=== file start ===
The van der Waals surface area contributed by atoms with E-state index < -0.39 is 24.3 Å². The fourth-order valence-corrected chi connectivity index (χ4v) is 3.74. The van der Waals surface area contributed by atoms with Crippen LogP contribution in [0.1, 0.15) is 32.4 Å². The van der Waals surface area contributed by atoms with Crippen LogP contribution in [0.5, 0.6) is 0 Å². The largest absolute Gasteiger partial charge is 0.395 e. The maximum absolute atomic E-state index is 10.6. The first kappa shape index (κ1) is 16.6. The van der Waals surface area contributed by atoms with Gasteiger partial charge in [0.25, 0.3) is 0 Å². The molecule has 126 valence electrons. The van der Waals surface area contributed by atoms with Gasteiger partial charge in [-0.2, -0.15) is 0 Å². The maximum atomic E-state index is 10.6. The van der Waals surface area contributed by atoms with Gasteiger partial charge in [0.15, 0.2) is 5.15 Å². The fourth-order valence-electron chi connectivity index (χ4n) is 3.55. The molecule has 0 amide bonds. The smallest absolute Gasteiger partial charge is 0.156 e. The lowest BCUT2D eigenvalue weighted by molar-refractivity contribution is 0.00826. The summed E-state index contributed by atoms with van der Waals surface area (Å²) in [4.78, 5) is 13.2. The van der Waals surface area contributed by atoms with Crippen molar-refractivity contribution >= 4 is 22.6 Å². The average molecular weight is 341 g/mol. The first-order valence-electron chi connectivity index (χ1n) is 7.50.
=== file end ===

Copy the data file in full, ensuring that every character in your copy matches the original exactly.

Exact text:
The van der Waals surface area contributed by atoms with E-state index < -0.39 is 24.3 Å². The fourth-order valence-corrected chi connectivity index (χ4v) is 3.74. The van der Waals surface area contributed by atoms with Crippen LogP contribution in [0.1, 0.15) is 32.4 Å². The van der Waals surface area contributed by atoms with Crippen LogP contribution in [0.5, 0.6) is 0 Å². The largest absolute Gasteiger partial charge is 0.395 e. The maximum absolute atomic E-state index is 10.6. The first kappa shape index (κ1) is 16.6. The van der Waals surface area contributed by atoms with Gasteiger partial charge in [0.25, 0.3) is 0 Å². The molecule has 126 valence electrons. The van der Waals surface area contributed by atoms with Gasteiger partial charge in [-0.2, -0.15) is 0 Å². The maximum atomic E-state index is 10.6. The van der Waals surface area contributed by atoms with Gasteiger partial charge in [0.15, 0.2) is 5.15 Å². The fourth-order valence-electron chi connectivity index (χ4n) is 3.55. The molecule has 0 amide bonds. The smallest absolute Gasteiger partial charge is 0.156 e. The lowest BCUT2D eigenvalue weighted by molar-refractivity contribution is 0.00826. The summed E-state index contributed by atoms with van der Waals surface area (Å²) in [4.78, 5) is 13.2. The van der Waals surface area contributed by atoms with Crippen molar-refractivity contribution >= 4 is 22.6 Å². The average molecular weight is 341 g/mol. The first-order valence-electron chi connectivity index (χ1n) is 7.50.